Propylene is a liquid petroleum gas (LPG) product and has a similar flame temperature to MAPP (2896°C compared to 2976°C for MAPP). It gives off a high heat release in the outer cone (72,000 kJ/m3) but, like propane, it has the disadvantage of having a high stoichiometric oxygen requirement (oxygen to fuel gas ratio of approximately 3.7 to 1 by volume).
Methane has the lowest flame temperature similar to propane and the lowest total heat value of the commonly used fuel gases. Consequently, natural gas is the slowest for piercing.
The cutting torch design can be either nozzle mix or injector. In the nozzle mix torch, the fuel gas and pre-heat oxygen are mixed in the nozzle. In the injector torch, the pre-heat gases mix either in the body of the torch, within the gas delivery tubes, or within the head of the torch. Injector torches have the advantage of being able to use the higher pressure of oxygen to pull the fuel into the torch. This allows the torch to be used at low fuel gas pressures or with large pressure drops such as those experienced through long hose lengths.
The primary functions of the nozzle are to provide:
- a method of preheating the metal to its ignition temperature
- a jet of oxygen to react with the material to be cut and at a flow rate sufficient to blow away the slag
Each torch should be fitted with the appropriate nozzle for the type of fuel gas. Nozzles can be of a one- or two-piece design. The nozzle type will depend on:
- fuel gas
- manual or machine operation
- manufacturer's preference
Acetylene nozzles are usually one-piece but two-piece nozzles similar to those for other fuel gases are produced for machine cutting.
The diameter of the cutting oxygen hole is selected according to the material thickness. There are two types of nozzle; standard and high speed. The standard nozzle usually has a parallel sided, central bore for the oxygen jet, which is surrounded by an annulus or a ring of smaller diameter ports for the pre-heating gas mixture, Fig. 2. There are many designs and arrangements of the preheating ports that focus the flame for heating and to protect the oxygen jet from air entrainment.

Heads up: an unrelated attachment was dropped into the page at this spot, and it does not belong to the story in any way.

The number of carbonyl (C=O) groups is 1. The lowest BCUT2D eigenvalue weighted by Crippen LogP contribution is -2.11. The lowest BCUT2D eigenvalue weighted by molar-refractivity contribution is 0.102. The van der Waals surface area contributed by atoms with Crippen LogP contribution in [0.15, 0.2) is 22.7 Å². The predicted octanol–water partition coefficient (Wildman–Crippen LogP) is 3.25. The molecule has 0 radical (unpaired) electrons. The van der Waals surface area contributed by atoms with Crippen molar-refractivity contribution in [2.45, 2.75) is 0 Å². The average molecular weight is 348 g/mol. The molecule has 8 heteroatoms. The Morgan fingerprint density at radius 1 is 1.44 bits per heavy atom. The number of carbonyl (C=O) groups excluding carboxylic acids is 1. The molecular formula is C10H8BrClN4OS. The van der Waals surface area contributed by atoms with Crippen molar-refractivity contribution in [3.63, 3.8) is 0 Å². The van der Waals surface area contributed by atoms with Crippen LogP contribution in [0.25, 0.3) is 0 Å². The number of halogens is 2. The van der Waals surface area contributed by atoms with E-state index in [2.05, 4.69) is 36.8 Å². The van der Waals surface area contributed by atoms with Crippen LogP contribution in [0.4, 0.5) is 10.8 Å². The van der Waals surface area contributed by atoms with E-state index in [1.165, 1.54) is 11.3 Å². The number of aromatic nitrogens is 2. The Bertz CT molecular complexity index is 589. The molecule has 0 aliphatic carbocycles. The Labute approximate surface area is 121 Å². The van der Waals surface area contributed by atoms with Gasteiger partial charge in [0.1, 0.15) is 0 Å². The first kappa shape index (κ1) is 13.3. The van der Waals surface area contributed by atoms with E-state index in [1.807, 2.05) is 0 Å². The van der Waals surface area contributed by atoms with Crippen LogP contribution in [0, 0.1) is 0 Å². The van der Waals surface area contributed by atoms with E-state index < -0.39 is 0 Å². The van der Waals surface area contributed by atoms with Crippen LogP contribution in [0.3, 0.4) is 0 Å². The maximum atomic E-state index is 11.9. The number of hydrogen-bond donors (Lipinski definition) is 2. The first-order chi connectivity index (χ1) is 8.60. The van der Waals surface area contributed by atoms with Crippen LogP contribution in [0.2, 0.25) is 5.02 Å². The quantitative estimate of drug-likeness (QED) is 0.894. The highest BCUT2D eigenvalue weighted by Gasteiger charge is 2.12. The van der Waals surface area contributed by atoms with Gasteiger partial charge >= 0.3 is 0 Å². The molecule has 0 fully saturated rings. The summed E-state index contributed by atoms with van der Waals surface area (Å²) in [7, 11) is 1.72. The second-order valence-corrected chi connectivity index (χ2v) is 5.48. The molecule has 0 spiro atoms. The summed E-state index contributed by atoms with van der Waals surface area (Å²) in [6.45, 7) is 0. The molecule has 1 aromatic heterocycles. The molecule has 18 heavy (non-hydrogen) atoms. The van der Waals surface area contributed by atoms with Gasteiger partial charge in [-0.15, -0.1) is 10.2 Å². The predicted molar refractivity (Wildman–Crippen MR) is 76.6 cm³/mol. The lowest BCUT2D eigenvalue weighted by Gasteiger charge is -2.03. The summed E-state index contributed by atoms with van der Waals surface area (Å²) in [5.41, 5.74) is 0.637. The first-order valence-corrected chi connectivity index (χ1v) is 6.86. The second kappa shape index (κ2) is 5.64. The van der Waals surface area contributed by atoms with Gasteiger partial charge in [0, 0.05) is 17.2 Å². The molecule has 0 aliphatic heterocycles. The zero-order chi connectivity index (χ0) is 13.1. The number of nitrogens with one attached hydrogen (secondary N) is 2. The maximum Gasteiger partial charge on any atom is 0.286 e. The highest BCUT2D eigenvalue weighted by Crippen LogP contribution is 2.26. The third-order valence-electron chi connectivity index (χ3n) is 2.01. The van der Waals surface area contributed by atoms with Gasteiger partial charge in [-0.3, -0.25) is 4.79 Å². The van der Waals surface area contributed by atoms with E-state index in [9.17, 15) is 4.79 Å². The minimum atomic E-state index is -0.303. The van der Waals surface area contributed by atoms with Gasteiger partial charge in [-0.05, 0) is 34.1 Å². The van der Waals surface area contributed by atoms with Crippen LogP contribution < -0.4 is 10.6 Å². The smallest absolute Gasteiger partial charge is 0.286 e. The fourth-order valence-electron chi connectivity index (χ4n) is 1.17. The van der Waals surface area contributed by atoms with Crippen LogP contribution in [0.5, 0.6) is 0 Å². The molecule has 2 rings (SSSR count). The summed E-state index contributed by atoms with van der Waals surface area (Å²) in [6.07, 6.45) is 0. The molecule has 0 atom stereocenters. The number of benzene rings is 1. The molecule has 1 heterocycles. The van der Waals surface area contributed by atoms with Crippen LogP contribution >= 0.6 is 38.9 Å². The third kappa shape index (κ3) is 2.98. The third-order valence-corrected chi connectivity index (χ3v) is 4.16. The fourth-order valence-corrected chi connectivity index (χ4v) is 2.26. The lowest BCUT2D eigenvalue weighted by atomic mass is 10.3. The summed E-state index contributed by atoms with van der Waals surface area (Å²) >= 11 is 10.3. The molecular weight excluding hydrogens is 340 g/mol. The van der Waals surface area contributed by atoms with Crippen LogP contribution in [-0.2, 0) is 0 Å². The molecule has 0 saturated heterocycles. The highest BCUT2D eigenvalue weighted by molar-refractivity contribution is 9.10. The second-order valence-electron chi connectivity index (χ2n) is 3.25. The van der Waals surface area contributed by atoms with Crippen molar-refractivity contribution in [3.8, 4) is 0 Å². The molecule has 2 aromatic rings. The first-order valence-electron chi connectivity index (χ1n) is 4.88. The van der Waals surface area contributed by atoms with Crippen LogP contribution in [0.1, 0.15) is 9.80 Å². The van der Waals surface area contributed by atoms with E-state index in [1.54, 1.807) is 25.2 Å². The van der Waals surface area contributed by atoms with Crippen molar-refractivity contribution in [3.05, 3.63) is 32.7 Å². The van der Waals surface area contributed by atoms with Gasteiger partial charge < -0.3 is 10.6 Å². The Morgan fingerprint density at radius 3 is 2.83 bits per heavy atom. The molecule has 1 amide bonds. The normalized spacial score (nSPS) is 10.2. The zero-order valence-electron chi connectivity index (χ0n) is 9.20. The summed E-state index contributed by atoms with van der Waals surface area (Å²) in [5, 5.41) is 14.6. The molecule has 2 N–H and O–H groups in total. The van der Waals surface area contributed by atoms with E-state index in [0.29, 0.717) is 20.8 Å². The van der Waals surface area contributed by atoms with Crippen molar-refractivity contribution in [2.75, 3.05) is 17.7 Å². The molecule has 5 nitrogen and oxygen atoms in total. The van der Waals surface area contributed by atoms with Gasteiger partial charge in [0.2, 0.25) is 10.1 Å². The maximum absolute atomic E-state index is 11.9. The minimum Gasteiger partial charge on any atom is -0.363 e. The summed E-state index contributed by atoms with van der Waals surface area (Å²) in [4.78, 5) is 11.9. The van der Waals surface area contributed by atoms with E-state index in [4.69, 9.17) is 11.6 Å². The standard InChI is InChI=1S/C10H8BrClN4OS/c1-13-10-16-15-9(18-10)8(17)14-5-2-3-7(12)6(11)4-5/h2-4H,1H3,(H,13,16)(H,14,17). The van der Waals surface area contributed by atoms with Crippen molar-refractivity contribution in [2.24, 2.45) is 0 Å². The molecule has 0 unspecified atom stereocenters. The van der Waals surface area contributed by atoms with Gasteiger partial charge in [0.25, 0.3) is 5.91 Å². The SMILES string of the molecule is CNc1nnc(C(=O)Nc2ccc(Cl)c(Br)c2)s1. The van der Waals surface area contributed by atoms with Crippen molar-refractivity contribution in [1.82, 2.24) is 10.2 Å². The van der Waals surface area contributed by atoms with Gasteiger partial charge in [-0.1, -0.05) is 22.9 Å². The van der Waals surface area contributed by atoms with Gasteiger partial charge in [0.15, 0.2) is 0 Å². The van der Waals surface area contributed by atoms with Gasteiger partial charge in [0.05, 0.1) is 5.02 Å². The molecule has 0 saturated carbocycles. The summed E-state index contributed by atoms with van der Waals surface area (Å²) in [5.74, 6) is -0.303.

High-speed nozzles are capable of being used with higher oxygen pressures, up to 10 bar. The essential difference is that the cutting oxygen is forced through a convergent / divergent orifice which speeds up the gas flow rate to near supersonic levels. High-speed nozzles are primarily used in mechanised equipment to exploit the higher speeds for cutting long lengths.
Cutting conditions are normally set to produce an acceptable cut surface finish for the application but at the highest cutting speed. It is, therefore, essential that consideration is given to the following settings for the material thickness and the cutting speed:
nozzle distance - too high or too low will disturb oxygen flow
preheat flame - too high a flow can cause top edge melting
cutting oxygen - too low a flow can cause poor slag removal - too high a flow can result in poor cut finish
The typical appearances of a good and poor quality cut surface for manual cutting are shown in Fig.3. The principal features are described together with their cause and remedial measures necessary to produce the ideal square edge, smooth surface cut.
Square edge, smooth cut surface, underside free of slag, small drag lines
Coarse drag lines at angle to surface with excessive amount of slag sticking to bottom edge of plate
Oxygen jet trailing with insufficient oxygen reaching bottom of the cut
Uneven cut surface with heavy melting of top edge, coarse drag lines at bottom cut surface
Preheat is not focused on plate surface, oxygen jet easily disturbed
Excessive slag adhering to cut face, local gouging, excessive top edge melting
Turbulence between the preheat flame and the cutting jet
Fig. 3. Best practice guide for hand cutting
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This Job Knowledge article was originally published in Connect, November/December 2000. It has been updated so the web page no longer reflects exactly the printed version.